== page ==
Nuclear fusion reactions in the sun are the source of the heat and light we receive on Earth. These interactions release a huge amount of cosmic radiation – including X-rays and gamma rays – and charged particles that can be harmful to any living organism.
Life on Earth is protected by the magnetic field that forces charged particles to bounce from one pole to the other as well as the atmosphere filtering out harmful radiation.
But during space travel, the situation is different. To find out what happens in the cell when traveling in outer space, scientists send baker’s yeast to the moon as part of NASA’s Artemis 1 mission.
Cosmic damage Cosmic radiation can damage the DNA of cells, greatly increasing the human risk of developing neurodegenerative disorders and fatal diseases, such as cancer. Because the International Space Station (ISS) is located in one of Earth’s two Van Allen radiation belts – which provide a safe zone – astronauts are not exposed much. Astronauts on the International Space Station experience microgravity, another stress that can dramatically alter cell physiology.
As NASA plans to send astronauts to the Moon, and later to Mars, these environmental pressures are getting more and more difficult. The most common strategy for protecting astronauts from the negative effects of cosmic rays is to physically protect them using the latest materials.
Lessons from hibernation Several studies show that hibernation is more resistant to high doses of radiation, and some scientists have suggested using “artificial or induced hibernation” during space missions to protect astronauts.
Another way to protect life from cosmic rays is to study organisms that can remarkably withstand environmental stresses. Tardigrades, for example, are tiny animals that have shown amazing resistance to a number of stresses, including harmful radiation. This unusual stiffness stems from a class of proteins known as “tardigrade proteins”. Under the supervision of molecular biologist Cory Nislow, I am using baker’s yeast, Saccharomyces cerevisiae, to study cosmic DNA damage stress. We are participating in NASA’s Artemis 1 mission, where our batch of yeast cells will travel to the Moon and back to the Orion spacecraft for 42 days.
This group contains about 6000 coding strains of yeast, in which one gene is deleted in each strain. When exposed to the environment in space, these strains will begin to lag if deleting a particular gene affects cell growth and reproduction. My main project in Nislow’s lab is to genetically engineer yeast cells to make them express proteins specific to tardigrades. We can then study how these proteins can alter cell physiology and resistance to environmental stresses – and most importantly radiation – with the hope that this information will be useful when scientists try to engineer these proteins into mammals.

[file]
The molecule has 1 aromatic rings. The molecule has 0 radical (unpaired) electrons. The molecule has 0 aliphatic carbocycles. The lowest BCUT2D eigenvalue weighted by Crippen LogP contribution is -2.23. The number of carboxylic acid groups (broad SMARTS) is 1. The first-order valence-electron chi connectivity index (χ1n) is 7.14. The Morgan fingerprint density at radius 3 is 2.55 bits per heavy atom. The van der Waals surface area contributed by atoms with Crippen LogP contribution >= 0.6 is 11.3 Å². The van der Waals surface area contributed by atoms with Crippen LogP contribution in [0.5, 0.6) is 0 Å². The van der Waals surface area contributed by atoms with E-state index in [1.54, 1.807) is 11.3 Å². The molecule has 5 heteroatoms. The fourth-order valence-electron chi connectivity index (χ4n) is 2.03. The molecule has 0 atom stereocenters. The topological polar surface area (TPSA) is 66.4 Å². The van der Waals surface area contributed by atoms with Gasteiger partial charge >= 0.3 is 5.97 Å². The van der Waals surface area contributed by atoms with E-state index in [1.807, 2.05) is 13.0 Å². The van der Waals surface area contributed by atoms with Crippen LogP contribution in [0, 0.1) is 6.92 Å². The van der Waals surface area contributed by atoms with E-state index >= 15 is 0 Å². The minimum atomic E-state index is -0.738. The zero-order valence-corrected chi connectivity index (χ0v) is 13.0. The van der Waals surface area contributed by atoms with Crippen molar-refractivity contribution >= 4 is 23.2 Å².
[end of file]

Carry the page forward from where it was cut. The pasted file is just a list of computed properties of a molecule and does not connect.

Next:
When the task is complete and our samples are recovered, using barcodes, each strain can be counted to identify genes and genetic pathways necessary to survive damage from cosmic radiation.
Organism’s yeast has long served as a ‘model organism’ in studies of DNA damage, which means that there is strong background information about the mechanisms in yeast that respond to DNA-damaging agents. Most yeast genes that play a role in the response to DNA damage have been studied.
Despite the differences in genetic complexity between yeast and humans, the function of most genes involved in DNA replication and the DNA damage response has remained conserved between the two so that we can obtain a great deal of information about the DNA damage response of human cells by studying yeast.
Moreover, the simplicity of yeast cells compared to human cells (yeast contains 6000 genes while we have more than 20,000) allows us to draw more solid conclusions.
And in yeast studies, it is possible to automate the entire process of feeding and stopping cells from growing in an electronic device the size of a shoebox, while growing mammalian cells requires more space in spacecraft and more complex machinery. Such studies are necessary to understand how astronauts’ bodies can handle long-range space missions and to develop effective countermeasures. Once we identify the genes that play key roles in surviving cosmic radiation and microgravity, we will be able to search for drugs or therapies that can help enhance the resilience of cells to withstand such stresses.
We can then test it in other models (such as mice) before actually applying it to astronauts. This knowledge may also be useful in growing plants outside the ground.
(This story has not been edited by the Devdiscourse staff and is automatically generated from a shared feed.)